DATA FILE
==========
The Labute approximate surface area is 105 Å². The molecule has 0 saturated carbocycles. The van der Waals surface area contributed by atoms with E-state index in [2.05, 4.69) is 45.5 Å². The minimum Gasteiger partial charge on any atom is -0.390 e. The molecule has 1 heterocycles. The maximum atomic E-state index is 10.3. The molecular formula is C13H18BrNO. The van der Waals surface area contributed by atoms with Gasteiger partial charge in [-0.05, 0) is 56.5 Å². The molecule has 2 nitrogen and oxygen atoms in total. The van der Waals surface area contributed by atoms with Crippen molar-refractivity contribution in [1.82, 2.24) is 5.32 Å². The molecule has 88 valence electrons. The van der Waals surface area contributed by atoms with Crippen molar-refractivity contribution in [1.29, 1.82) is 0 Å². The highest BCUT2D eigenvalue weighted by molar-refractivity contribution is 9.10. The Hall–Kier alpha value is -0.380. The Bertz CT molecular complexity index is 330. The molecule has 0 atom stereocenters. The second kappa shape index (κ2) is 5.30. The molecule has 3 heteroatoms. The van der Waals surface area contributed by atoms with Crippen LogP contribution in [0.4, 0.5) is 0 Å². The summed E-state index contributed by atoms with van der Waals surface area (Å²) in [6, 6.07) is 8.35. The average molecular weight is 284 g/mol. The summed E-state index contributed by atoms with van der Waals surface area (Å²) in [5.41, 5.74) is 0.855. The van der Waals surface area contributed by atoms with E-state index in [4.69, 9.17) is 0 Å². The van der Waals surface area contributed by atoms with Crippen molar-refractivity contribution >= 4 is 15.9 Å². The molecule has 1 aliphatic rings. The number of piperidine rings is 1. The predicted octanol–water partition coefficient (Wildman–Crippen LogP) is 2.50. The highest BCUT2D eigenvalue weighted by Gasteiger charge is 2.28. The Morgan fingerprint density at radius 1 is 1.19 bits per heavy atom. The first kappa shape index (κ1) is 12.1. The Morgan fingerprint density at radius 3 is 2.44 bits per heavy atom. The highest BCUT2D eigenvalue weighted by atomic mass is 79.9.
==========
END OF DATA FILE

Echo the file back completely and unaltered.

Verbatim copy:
The Labute approximate surface area is 105 Å². The molecule has 0 saturated carbocycles. The van der Waals surface area contributed by atoms with E-state index in [2.05, 4.69) is 45.5 Å². The minimum Gasteiger partial charge on any atom is -0.390 e. The molecule has 1 heterocycles. The maximum atomic E-state index is 10.3. The molecular formula is C13H18BrNO. The van der Waals surface area contributed by atoms with Gasteiger partial charge in [-0.05, 0) is 56.5 Å². The molecule has 2 nitrogen and oxygen atoms in total. The van der Waals surface area contributed by atoms with Crippen molar-refractivity contribution in [1.82, 2.24) is 5.32 Å². The molecule has 88 valence electrons. The van der Waals surface area contributed by atoms with Crippen molar-refractivity contribution in [1.29, 1.82) is 0 Å². The highest BCUT2D eigenvalue weighted by molar-refractivity contribution is 9.10. The Hall–Kier alpha value is -0.380. The Bertz CT molecular complexity index is 330. The molecule has 0 atom stereocenters. The second kappa shape index (κ2) is 5.30. The molecule has 3 heteroatoms. The van der Waals surface area contributed by atoms with Crippen LogP contribution in [0.4, 0.5) is 0 Å². The summed E-state index contributed by atoms with van der Waals surface area (Å²) in [6, 6.07) is 8.35. The average molecular weight is 284 g/mol. The summed E-state index contributed by atoms with van der Waals surface area (Å²) in [5.41, 5.74) is 0.855. The van der Waals surface area contributed by atoms with E-state index in [4.69, 9.17) is 0 Å². The van der Waals surface area contributed by atoms with Crippen molar-refractivity contribution >= 4 is 15.9 Å². The molecule has 1 aliphatic rings. The number of piperidine rings is 1. The predicted octanol–water partition coefficient (Wildman–Crippen LogP) is 2.50. The highest BCUT2D eigenvalue weighted by Gasteiger charge is 2.28. The Morgan fingerprint density at radius 1 is 1.19 bits per heavy atom. The first kappa shape index (κ1) is 12.1. The Morgan fingerprint density at radius 3 is 2.44 bits per heavy atom. The highest BCUT2D eigenvalue weighted by atomic mass is 79.9.